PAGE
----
The résumé of Dr. Fred Fisher boasts an extensive list of positions in the field of engineering that spans both coasts and close to 30 years. He has not one, not two or even three, but four engineering degrees from Drexel University: a Bachelor of Science, two Masters and a Doctorate in environmental engineering.
But Fred, a native of Philadelphia who lives in Center City with his wife Ann, will be the first to tell you that his motivation to keep going back to school was never to “climb up the corporate ladder.” In fact, he goes on to say that as a young man he didn't even like engineering.
That’s not what you’d expect from someone with four engineering degrees. But as he put it, he’s "not your typical engineer."
"I came from a poor family, which a lot of people did at that time," Fred said as he explained why he chose to pursue engineering at Drexel. The job market was bad in the late 1950’s and Fred was looking for a sense of security in an unstable, struggling economy.
"I was in a field that I was not too thrilled about but I knew I had to make a living."
Fred graduated with his first degree in 1958 and after several months as a substitute teacher for the city, he got a job as an electronic engineer with the Naval Air Material Center.
A few years later, he took a new job as an environmental simulation engineer working with weather satellites in Princeton, NJ.
"Basically what we did was simulate outer space by putting the satellite in a vacuum chamber with no air," Fred said. "We’d test it to see if the satellite failed under those conditions before it was actually out in space."
"I really enjoyed that job," he said. "It was very cutting edge; we were dealing with the latest in weather satellites."
His career took him down many other paths including working at North American Rockwell in California as an environmental test engineer and living in the Hollywood Hills with his wife for 3 years.
Itching to return to Philadelphia, he took a job back in his hometown with General Electric Company as a project engineer working on a hydrogen bomb.
"I knew we needed to defend our country but the idea of working on something that could potentially kill millions of people made me feel guilty," he said. "I was actually happy when I got laid off."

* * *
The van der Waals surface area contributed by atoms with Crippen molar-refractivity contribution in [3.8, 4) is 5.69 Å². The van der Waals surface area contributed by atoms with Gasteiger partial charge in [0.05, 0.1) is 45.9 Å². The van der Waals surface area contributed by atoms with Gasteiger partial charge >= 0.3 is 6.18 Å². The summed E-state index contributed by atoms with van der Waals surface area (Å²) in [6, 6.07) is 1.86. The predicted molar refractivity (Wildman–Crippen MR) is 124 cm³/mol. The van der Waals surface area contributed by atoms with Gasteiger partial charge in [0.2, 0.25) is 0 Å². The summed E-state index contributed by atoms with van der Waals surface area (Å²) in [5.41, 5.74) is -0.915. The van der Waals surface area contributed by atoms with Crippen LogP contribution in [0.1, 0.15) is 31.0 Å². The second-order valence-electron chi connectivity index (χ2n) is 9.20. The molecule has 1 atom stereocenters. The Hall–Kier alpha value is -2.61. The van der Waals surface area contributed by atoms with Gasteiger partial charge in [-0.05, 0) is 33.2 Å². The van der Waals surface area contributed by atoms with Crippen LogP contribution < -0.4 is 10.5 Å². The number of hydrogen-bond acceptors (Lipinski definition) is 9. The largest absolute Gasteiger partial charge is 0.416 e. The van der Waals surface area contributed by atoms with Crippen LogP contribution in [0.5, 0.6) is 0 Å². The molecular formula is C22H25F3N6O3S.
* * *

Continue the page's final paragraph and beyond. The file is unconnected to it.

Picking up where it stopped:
It was while he was at General Electric, he discovered Drexel’s environmental engineering program and realized that that was a type of engineering that could really be of interest to him. So Fred started taking classes at Drexel to pursue his first Masters degree.
"Environmental engineering appealed to my idealistic nature," he said. "Before I looked at engineering as what I had to pursue to make a living but learning about environmental engineering made the field exciting and interesting to me. I thought, ‘this is something I can do that I really believe in."
The years went by and Fred continued working in the field of environmental engineering, while simultaneously maintaining a rigorous class schedule – sometimes consisting of 12 hours of class a week – and raising two children with Ann. It was challenging at times, to say the least.
"I have a very good wife who took good care of me, that’s number one,” he said. “Also, my brain was very stimulated at the time. I loved to learn."
He also joked about eating a lot, “in order to fuel the brain,” of course.
He fondly talked about how he enjoyed the well-rounded curriculum of his Masters programs and how he had very sincere relationships with his professors at Drexel. When asked what advice he, a Drexel student four times over, would give to current Drexel students, his reply was this:
"Try your best to be a well-rounded person. Remember the arts and expose yourself to the cultural side of life and make life fun and enjoyable."
Now happily retired, Fred continues to practice what he preaches.
He enjoys going to the opera, the ballet and does Pilates regularly. He has many interests including painting and improvisational acting with the Center for Intergenerational Learning at Temple University.
And now, 50 years after leaving Drexel with his first degree, Fred is still in the classroom, learning art through a senior associates program.
Looking back, Fred’s Drexel journey can be seen as rather ironic.
He attended Drexel because it was a logical step towards financial stability, but he ended up returning to Drexel over and over...and over again. Only this time it wasn't out of obligation, it was because he wanted to learn. He found something in engineering that he truly enjoyed, and over time, found that it was a field for which he had developed a real passion.